The Problem with Videoconferencing
I had my first videoconference experience in about 1999 – which is a century ago in the evolution of most technologies. Today, I use some form of videoconferencing almost on an daily basis. While there have been vast improvements in sound and image quality and the technical specifications, the overall experience is really not that different. I still feel like I’m watching television. And that’s the problem.
The way I envision it is this: Somewhere in the early stages of the development of two-way video interaction, some scientist looked to the most obvious and miraculous “metaphor” of the time — television. After all, cameras and CRTs already existed. So did microphones, loudspeakers and broadcast transmission technologies. Why not combine television and telephony and create a way to see and hear when you communicate from remote locations? It all made sense. Except that television was – and for the most part remains – a one-way, passive form of communication. In fact, it barely qualifies as communication at all, since there is very little exchange of information. Effective videoconferencing in enterprise applications depends on effective and natural two-way communication, or it falls short on its promise.
I suppose the problem is to a large extent generational. While my perception of television has been passive watching and one-way communication, that is changing. After all, we have Wii and Kinect and myriad technologies that allow you to interact with your TV. But in the end, you’re still interacting with a square box. And it’s true that my generation of digital immigrants lags behind my kids’ generation of digital natives in terms of technology lifestyle. But how close can the TV-bound model ever really get to delivering the true promise of videoconferencing and “telepresence” – the experience of “being there” in the conference room? Researchers are continually refining the technologies and getting incrementally closer all the time, but fundamentally. most research continues to use cameras, displays, and audio transmission technologies to simulate being there.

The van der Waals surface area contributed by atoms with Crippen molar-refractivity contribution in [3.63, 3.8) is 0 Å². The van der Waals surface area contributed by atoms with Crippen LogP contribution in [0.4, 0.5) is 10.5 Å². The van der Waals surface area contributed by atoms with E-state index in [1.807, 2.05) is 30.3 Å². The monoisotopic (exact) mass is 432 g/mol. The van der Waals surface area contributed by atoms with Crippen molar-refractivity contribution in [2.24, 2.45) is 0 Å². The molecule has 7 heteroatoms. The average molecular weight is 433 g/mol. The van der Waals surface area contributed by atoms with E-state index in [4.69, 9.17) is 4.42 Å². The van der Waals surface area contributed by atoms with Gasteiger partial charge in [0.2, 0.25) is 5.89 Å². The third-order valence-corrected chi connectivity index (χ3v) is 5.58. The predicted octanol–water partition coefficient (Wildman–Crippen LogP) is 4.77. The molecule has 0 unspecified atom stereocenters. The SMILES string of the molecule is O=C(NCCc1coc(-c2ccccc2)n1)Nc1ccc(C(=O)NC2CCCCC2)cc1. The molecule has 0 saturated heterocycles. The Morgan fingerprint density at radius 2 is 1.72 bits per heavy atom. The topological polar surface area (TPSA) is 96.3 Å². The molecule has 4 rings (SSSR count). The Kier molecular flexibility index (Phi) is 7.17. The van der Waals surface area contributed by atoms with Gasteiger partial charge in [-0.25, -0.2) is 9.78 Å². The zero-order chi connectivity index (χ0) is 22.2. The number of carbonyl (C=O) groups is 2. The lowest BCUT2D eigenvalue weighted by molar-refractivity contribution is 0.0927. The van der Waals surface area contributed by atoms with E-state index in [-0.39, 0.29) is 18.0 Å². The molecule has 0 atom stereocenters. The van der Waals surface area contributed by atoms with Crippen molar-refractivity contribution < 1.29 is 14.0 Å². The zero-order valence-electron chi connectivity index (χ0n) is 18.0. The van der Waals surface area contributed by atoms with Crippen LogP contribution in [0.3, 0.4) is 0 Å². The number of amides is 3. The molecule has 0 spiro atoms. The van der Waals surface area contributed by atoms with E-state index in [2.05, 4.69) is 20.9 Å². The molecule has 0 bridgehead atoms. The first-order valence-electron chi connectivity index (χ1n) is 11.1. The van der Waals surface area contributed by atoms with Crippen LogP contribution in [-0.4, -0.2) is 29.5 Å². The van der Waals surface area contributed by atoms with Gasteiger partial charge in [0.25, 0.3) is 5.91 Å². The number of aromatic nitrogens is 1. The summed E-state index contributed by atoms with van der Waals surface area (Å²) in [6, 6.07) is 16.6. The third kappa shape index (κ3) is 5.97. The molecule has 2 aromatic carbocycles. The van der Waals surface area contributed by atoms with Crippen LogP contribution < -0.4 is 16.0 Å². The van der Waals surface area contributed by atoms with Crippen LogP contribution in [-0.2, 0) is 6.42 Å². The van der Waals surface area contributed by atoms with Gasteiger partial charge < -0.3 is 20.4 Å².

Charles Fort had a better idea. He’s credited with coining the term “teleportation” in 1931 (before the commercialization of television). Later in 1966, Gene Roddenberry envisioned the idea in the TV series (irony noted) Star Trek. Just last year, researchers at the University of Tokyo and the University of New South Wales actually demonstrated what’s known as “quantum teleportation,” which involves teleporting information. Although it’s a long way from “Beam me up, Scotty,” it does provide a glimpse of what might be yet to come. At the exponential rate of technological advancement that futurists like Ray Kurzweil talk about, “beam me up” teleportation may actually one day become reality.
And certainly, teleportation would be a better realization of the “being there” model than the “TV model” that we’ve learned to accept. Of course, it would be a disruptive technology the likes of which we’ve rarely seen, and it would re-define (or obsolete) videoconferencing and the travel industry in transformative ways. But as Charles Darwin might have said, if you can’t adapt to change in life, then go home and watch it on television.